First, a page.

A senior leader was determined to strengthen her organization’s culture. She recognized that getting her executive team to work together more effectively was a key first step. In preparation for an offsite leadership team retreat I interviewed each executive with a series of team and organization assessment questions and ratings.
It became clear that a major cause of the executive team’s struggles with each other and building their culture were disjointed views of what they were aiming for. Teamwork and culture are general terms with a broad range of meanings. It was as if the executives were putting together a giant jigsaw puzzle, with each leader working on a different color — some green, some brown, others blue, and so on. Each team had a different image of what the finished puzzle should look like.
The team had a vision statement but not a shared vision. “Imagineering” is a vital element in bringing teams and organizations together. Envisioning our desired future together is one of the most powerful elements of team building and culture development.
Andrew Carton, assistant professor of management at The Wharton School of the University of Pennsylvania, found that “visions with image-based words are more consistent with the literal meaning of the word ‘vision.'” He and his research associates discovered that when leaders use vivid images, they transport people to the future and make stronger emotional connections. “We determined that a vision communicated via image-laden words (‘our toys…will make wide-eyed kids laugh and proud parents smile’) triggered stronger performance than a vision with similar content but without visual wording (‘our toys…will be enjoyed by all of our customers’). We found that image-based words have a galvanizing influence — they inspire people to work together toward the same crystal-clear snapshot of the future.”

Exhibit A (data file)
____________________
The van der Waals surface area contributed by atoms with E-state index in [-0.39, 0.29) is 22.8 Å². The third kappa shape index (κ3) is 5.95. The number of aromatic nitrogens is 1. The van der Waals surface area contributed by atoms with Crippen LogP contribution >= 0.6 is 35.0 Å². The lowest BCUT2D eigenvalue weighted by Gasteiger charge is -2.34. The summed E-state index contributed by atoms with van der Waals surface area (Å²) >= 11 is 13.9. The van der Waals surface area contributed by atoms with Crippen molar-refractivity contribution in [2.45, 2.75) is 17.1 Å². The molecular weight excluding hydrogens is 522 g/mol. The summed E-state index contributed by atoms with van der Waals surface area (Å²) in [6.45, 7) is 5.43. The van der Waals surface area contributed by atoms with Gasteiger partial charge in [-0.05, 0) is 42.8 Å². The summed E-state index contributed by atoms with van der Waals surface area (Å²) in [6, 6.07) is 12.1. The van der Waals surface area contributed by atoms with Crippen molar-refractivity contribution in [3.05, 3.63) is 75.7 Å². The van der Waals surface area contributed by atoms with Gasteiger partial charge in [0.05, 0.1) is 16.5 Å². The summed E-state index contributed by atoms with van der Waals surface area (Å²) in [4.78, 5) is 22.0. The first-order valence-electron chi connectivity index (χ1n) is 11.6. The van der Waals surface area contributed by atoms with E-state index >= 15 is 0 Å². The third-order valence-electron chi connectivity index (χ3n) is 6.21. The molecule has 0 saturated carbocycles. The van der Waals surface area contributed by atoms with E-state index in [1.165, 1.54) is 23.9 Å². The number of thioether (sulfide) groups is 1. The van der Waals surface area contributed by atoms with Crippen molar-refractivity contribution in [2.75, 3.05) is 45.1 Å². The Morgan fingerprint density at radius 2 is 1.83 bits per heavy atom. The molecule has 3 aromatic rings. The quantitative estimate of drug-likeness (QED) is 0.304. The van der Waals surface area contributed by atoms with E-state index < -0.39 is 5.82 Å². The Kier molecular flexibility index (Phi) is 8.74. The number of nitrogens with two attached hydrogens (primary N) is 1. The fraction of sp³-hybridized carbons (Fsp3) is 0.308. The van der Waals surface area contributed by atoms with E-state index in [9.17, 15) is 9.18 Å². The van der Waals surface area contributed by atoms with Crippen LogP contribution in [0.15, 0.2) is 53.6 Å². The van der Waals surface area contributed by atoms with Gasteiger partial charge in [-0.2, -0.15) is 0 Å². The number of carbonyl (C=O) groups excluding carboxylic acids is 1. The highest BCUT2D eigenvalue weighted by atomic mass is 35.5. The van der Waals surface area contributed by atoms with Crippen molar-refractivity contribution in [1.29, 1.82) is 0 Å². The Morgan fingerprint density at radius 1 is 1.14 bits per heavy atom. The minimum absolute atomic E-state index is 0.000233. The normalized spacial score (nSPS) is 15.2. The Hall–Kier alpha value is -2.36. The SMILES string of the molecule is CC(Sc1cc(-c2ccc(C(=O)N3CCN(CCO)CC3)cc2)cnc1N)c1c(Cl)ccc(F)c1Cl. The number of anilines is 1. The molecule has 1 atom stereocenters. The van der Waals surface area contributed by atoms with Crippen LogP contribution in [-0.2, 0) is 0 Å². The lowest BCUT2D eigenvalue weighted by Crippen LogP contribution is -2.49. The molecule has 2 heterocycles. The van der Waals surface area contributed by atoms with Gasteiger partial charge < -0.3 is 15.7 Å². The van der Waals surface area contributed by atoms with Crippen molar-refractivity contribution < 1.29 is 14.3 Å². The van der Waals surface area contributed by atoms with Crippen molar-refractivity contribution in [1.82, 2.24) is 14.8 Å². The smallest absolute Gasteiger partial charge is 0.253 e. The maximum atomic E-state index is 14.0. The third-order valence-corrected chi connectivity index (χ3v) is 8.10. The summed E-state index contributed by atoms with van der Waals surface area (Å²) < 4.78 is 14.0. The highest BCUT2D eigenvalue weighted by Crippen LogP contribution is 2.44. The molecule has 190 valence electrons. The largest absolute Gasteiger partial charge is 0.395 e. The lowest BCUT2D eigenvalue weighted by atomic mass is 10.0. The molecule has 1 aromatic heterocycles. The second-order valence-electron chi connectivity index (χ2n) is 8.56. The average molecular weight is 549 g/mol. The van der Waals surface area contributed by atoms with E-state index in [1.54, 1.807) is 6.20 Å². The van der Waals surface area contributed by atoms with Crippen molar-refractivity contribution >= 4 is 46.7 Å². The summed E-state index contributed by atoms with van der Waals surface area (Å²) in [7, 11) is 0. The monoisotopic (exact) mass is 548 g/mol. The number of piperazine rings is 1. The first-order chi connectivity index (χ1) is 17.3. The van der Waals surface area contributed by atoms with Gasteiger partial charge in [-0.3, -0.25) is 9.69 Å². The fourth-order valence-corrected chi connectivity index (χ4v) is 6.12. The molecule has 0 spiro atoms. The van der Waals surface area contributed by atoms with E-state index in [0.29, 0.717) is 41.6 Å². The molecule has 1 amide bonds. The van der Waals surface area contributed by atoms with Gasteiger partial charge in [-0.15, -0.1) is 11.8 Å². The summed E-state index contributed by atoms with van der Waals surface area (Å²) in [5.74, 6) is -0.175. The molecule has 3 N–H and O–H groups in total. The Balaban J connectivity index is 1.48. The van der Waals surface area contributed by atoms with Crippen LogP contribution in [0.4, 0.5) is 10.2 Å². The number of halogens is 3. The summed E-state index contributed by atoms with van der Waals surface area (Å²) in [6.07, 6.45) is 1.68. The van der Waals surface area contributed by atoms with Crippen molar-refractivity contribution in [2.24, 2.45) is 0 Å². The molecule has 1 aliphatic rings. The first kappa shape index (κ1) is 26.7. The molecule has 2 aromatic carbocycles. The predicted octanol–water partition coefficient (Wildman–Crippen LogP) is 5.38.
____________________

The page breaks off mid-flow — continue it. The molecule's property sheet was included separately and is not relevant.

But many executives are informing (head-based goals and targets) rather than communicating (heart-based images and feelings). Carton reports, “my co-authors and I have found that more than 90% of leaders communicate visions without any image-based words.”
During their offsite retreat, the executive team of an international mining company were debating and describing the culture they wanted to build. Their silent envisioning and clustering exercise showed strong alignment across key themes. The team also described the behaviors they needed to model to move from passionate lip service to involved leadership. A key component of that culture meant putting safety front and center. Rather than using a target like “zero harm,” they headed their culture shift as “work safe, home safe.” That paints a clearer and more compelling picture of what the company is shooting for.
Management is seeing things as they are. Leadership is seeing what could be. As the pioneering French psychologist, Emile Coue, observed, “Imagery may be the highest form of mental energy we have. Reason can analyze and organize, but only imagination can create. It is through imagination that we create the future — ours and the world’s.”